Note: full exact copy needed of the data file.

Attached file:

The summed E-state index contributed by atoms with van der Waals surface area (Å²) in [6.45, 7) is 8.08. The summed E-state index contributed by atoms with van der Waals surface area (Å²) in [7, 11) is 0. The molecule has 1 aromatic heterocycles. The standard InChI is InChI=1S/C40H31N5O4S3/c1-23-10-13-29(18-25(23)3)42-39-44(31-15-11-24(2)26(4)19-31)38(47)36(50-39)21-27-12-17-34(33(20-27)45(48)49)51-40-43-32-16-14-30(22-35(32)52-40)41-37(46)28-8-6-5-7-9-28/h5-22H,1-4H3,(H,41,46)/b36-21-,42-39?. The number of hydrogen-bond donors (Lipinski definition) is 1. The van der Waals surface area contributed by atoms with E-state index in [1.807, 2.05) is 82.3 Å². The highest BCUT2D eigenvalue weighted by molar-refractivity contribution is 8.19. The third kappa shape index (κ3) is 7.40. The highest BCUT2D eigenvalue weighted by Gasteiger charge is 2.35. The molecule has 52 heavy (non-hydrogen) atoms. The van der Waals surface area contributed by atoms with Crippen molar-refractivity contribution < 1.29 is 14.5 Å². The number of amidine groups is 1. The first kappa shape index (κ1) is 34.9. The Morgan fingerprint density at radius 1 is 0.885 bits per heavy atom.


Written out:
The summed E-state index contributed by atoms with van der Waals surface area (Å²) in [6.45, 7) is 8.08. The summed E-state index contributed by atoms with van der Waals surface area (Å²) in [7, 11) is 0. The molecule has 1 aromatic heterocycles. The standard InChI is InChI=1S/C40H31N5O4S3/c1-23-10-13-29(18-25(23)3)42-39-44(31-15-11-24(2)26(4)19-31)38(47)36(50-39)21-27-12-17-34(33(20-27)45(48)49)51-40-43-32-16-14-30(22-35(32)52-40)41-37(46)28-8-6-5-7-9-28/h5-22H,1-4H3,(H,41,46)/b36-21-,42-39?. The number of hydrogen-bond donors (Lipinski definition) is 1. The van der Waals surface area contributed by atoms with E-state index in [1.807, 2.05) is 82.3 Å². The highest BCUT2D eigenvalue weighted by molar-refractivity contribution is 8.19. The third kappa shape index (κ3) is 7.40. The highest BCUT2D eigenvalue weighted by Gasteiger charge is 2.35. The molecule has 52 heavy (non-hydrogen) atoms. The van der Waals surface area contributed by atoms with Crippen molar-refractivity contribution < 1.29 is 14.5 Å². The number of amidine groups is 1. The first kappa shape index (κ1) is 34.9. The Morgan fingerprint density at radius 1 is 0.885 bits per heavy atom.